24. Three Widow's Garage
    Joined: Jan 18, 2010
    Posts: 206

    Three Widow's Garage
    Member

    I've been fallowing this for the last couple years. Pulled one out of a boat that I picked up for the trailer that was
    under it. Snagged a nos Cobra Jet head on ebay a while back, Just haven't found the right car to put it in. Talked to my uncle the other day he has a 28 roadster body I can have cheep already have a model A frame and a T5 so now the wheels are starting to spin.
    Interested in filing the deck as well as a roller cam more for longevity than max hp. I have been casting aluminum
    for a while and plan on doing a side cover, front cover & 2 deuce intake. The post about filing the water jacket with silica sand and topping it off with hard block got me wondering if it would work to fill with sand then pour molten aluminum in the top 1/2 inch. The edges could be v grooved to help lock the casting in place just don't know if there would be enough shrinkage to negate the effort. Otherwise I'm on board for a set of the water jet plates.
    Also was thinking on the cam a while back, I was helping out a friend swap out a Ford V10 in his van the cams look to be built by pressing lobes onto a shaft/tube- wonder if they can be dissected, reconfigured, reassembled, reground
    ect.
     
  25. GearheadsQCE
    Joined: Mar 23, 2011
    Posts: 2,242

    GearheadsQCE
    Member

    Three Window's Garage,

    Sounds like your plan is coming together.

    I'm no casting expert, but I think your plan for filling the top of the block might work. If I were to try this, I would pour it as you suggested and then plan on welding it in place. Don't know how you figure what aluminum to use.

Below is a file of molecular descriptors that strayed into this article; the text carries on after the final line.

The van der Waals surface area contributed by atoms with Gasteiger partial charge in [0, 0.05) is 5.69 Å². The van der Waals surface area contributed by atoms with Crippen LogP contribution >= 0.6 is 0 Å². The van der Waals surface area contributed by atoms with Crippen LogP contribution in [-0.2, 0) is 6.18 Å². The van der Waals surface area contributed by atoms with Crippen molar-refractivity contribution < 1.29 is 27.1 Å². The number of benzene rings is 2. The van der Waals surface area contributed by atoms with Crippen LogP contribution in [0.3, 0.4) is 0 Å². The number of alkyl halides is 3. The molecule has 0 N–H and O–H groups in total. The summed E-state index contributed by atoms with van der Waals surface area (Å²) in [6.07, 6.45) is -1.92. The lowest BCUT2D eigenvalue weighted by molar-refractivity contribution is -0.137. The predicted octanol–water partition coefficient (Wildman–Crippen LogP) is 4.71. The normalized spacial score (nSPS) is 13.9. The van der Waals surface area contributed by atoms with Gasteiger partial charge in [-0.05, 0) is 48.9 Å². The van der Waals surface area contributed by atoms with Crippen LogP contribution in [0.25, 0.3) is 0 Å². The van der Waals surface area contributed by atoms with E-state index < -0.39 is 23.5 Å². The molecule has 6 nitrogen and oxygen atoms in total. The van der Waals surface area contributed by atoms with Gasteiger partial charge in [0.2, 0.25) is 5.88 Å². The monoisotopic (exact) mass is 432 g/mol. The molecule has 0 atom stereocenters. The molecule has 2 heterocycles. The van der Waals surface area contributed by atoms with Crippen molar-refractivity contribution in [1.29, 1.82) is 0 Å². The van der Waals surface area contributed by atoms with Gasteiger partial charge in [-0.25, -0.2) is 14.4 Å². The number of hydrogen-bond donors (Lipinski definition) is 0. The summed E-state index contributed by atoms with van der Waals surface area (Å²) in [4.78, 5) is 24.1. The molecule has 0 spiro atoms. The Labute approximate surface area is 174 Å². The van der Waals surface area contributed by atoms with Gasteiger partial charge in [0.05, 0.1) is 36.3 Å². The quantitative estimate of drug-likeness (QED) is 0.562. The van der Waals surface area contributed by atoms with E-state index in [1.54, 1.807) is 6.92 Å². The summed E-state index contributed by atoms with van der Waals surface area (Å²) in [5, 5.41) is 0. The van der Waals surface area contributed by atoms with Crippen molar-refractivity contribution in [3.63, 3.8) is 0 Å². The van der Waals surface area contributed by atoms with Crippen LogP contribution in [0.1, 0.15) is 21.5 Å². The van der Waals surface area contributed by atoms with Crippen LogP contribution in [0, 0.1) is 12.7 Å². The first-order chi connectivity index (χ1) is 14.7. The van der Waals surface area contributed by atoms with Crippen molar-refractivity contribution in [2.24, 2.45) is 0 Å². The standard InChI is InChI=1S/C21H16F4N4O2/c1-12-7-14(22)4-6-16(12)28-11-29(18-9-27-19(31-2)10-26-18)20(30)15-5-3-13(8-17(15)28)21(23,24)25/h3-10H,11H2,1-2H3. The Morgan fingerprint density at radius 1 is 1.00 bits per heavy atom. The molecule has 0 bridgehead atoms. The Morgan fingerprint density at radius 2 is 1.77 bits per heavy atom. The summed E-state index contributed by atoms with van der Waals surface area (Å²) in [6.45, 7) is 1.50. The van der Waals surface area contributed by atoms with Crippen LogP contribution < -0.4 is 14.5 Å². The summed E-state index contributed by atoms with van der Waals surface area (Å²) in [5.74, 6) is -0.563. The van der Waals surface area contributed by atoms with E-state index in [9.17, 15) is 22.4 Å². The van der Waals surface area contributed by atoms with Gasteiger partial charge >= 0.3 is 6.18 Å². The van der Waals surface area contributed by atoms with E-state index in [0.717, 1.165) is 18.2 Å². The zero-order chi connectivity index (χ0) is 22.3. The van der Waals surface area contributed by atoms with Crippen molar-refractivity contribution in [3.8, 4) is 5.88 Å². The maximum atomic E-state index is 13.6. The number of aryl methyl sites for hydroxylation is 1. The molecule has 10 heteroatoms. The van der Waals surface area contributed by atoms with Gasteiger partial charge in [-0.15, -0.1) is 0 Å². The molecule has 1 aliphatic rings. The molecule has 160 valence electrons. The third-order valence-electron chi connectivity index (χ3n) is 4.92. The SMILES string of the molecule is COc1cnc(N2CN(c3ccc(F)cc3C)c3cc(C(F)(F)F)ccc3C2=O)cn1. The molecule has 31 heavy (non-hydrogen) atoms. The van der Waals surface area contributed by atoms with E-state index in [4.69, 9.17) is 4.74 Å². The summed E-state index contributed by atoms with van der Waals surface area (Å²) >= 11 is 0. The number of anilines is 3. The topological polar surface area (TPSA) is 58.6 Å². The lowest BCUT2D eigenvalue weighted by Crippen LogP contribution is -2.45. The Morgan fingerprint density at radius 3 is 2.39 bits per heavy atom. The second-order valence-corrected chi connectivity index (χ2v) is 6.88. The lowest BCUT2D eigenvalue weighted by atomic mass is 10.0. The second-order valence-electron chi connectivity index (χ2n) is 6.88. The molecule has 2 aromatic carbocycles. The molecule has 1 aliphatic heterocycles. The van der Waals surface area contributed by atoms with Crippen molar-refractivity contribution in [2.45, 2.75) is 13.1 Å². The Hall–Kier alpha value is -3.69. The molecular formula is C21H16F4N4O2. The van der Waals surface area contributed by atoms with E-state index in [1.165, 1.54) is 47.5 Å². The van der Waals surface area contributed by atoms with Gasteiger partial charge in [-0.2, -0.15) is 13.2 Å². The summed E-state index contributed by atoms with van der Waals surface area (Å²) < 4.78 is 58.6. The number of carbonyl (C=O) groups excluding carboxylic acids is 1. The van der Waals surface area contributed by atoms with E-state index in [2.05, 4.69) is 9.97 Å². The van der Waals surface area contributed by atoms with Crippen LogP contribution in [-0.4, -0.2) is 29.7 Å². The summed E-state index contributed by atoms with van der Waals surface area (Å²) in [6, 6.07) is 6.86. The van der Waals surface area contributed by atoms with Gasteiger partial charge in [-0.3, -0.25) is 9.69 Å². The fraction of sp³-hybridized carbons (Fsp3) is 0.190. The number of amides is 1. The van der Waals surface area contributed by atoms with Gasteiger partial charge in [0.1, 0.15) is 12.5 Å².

26. Three Widows: If you would be using scrap aluminum, it must be cast, not structural, as cast aluminum contains silicon which allows it to flow when poured and does not "freeze" as quick. I do not think (in my limited knowledge) that this will work.
     
  27. FlyHiFlyLo
    Joined: Dec 5, 2016
    Posts: 107

    FlyHiFlyLo
    Member

    What I'm reading about the LS guys reasoning for doing this is sleeve walk. Keeping the sleeve centered. This is why some guys just truss the sides of the sleeves.
     
  28. Jiminy
    Joined: Oct 25, 2012
    Posts: 330

    Jiminy
    Member

    Don't aluminum castings shrink as they cool - roughly 1/4" per foot? Wouldn't that pose a problem casting a deck within the block?
     
  29. I think that would be only one of the issues
     
  30. FlyHiFlyLo
    Joined: Dec 5, 2016
    Posts: 107

    FlyHiFlyLo
    Member

    Hard BloK seems to be the magic potion for this type of work.